In the year and a half I knew her before her pregnancy with her third daughter, she would crouch down, almost squatting, tending the hotplate on the floor. When everything was ready, she would pour the right balance of coffee, milk, and sugar into small porcelain cups and serve us, her guests. One cup became two or even three, and cookies or orange slices would appear from the kitchen. I imagined that with a baby on the way, it finally became too physically uncomfortable to make coffee for us anymore. The hotplate and trey of cups still rest on the floor, unused.

But she is just as hospitable as ever, always asking us to sit and stay after our English lessons. She continues to serve snacks from the kitchen, and even if we don’t have much time, we accept before going on our way, fingers sticky from the oranges.

There is always food. To celebrate the newborn’s baptism last year, the family invited us to a party at their apartment following the service at the Ethiopian church. When I was welcomed inside, I entered a living room overflowing with friends, most of whom I’d never met and didn’t know they had. A cacophony of Tigrinya, Amharic, and English filled the air and piles of spongy injera, lentils, and spicy wat waited to be consumed. Another of my friends, who plays with the children while I tutor and who is known to them as Mama Marsha, showed me a video she captured on her phone of the baptism itself—music, dance, celebration. A priest singing, pouring water over the beautiful baby in her intricately laced, white gown. Her father and I clinked our beer bottles.

Now, on this day in January after Trump’s denigration of Africa, the three of us read together the true story about a hippo and tortoise in Kenya who, against all odds, became best friends. I couldn’t help but think about our becoming friends despite our outwardly different lives.

When I was about to leave, my friend gestured for me to follow him to the parking lot outside their apartment. He pointed to a minivan parked coincidentally next to my car, opened its doors, and showed me inside. Beaming, he told me he could now drive himself to work, his family to the doctor and to the store. I smiled, too, and congratulated him. Driving lessons and buying a car are huge steps toward independence in his adopted country.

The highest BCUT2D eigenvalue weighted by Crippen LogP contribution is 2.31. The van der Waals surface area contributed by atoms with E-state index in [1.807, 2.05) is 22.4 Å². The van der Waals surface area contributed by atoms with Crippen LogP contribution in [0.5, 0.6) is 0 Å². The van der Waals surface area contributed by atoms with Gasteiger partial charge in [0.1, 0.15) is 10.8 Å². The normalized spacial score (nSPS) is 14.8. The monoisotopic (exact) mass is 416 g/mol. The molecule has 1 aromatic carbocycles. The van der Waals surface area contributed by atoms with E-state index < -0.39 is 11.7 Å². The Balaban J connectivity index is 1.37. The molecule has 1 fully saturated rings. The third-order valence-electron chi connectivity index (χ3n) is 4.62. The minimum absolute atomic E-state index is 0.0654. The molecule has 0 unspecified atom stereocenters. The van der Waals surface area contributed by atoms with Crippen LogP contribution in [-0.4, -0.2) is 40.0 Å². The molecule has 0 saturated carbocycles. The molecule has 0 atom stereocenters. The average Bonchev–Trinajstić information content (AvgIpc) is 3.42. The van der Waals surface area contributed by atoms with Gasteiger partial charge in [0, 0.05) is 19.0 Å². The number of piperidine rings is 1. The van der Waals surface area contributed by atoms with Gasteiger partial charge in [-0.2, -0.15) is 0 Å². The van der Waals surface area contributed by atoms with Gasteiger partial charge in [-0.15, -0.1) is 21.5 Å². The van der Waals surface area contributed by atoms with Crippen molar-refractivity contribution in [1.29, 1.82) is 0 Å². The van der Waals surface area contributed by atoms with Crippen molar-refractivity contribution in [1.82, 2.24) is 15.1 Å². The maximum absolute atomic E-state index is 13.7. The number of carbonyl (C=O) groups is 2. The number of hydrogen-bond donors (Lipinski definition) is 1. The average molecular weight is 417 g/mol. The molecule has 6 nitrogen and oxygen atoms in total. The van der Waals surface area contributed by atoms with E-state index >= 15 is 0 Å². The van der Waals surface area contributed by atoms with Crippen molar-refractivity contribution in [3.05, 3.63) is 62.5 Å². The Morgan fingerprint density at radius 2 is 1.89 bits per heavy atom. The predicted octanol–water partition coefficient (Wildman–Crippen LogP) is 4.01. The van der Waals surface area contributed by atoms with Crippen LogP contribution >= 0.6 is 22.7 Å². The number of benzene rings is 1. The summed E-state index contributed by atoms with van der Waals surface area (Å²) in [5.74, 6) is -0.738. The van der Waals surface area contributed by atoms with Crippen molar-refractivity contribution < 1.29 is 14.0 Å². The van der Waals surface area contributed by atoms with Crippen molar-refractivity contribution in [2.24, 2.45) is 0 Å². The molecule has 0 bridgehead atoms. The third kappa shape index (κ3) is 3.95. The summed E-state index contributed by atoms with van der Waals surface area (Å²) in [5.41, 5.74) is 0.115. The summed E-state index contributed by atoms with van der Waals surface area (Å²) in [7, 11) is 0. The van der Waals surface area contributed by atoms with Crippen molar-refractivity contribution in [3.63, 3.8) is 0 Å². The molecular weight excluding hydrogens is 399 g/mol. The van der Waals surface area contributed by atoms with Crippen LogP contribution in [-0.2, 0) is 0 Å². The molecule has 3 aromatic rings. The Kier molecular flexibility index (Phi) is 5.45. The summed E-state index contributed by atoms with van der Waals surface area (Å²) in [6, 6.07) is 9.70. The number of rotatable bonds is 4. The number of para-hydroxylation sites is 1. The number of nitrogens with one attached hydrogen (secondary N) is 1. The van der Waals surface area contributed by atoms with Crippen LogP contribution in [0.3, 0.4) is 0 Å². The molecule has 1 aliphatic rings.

A country that promises freedom and peace.

But when the country and its president do not live up to that promise, where do we go from here? Not all of us live in a big-hearted community like Clarkston or within the radius of the bright red Refuge Coffee truck.

Photo by the author

Photo by the author

But we can, in King’s words, stick with love as the ultimate force:

I have also decided to stick with love, for I know that love is ultimately the only answer to mankind’s problems. I know it isn’t popular to talk about it in some circles today. And I’m not talking about emotional bosh when I talk about love; I’m talking about a strong, demanding love. For I have seen too much hate . . . hate is too great a burden to bear. I have decided to love. If you are seeking the highest good, I think you can find it through love. God is love. He who hates does not know God, but he who loves has the key that unlocks the door to the meaning of ultimate reality.

So we seek and find refuge in strong, demanding love, in reciprocal hospitality, and, perhaps, in a strong cup of coffee.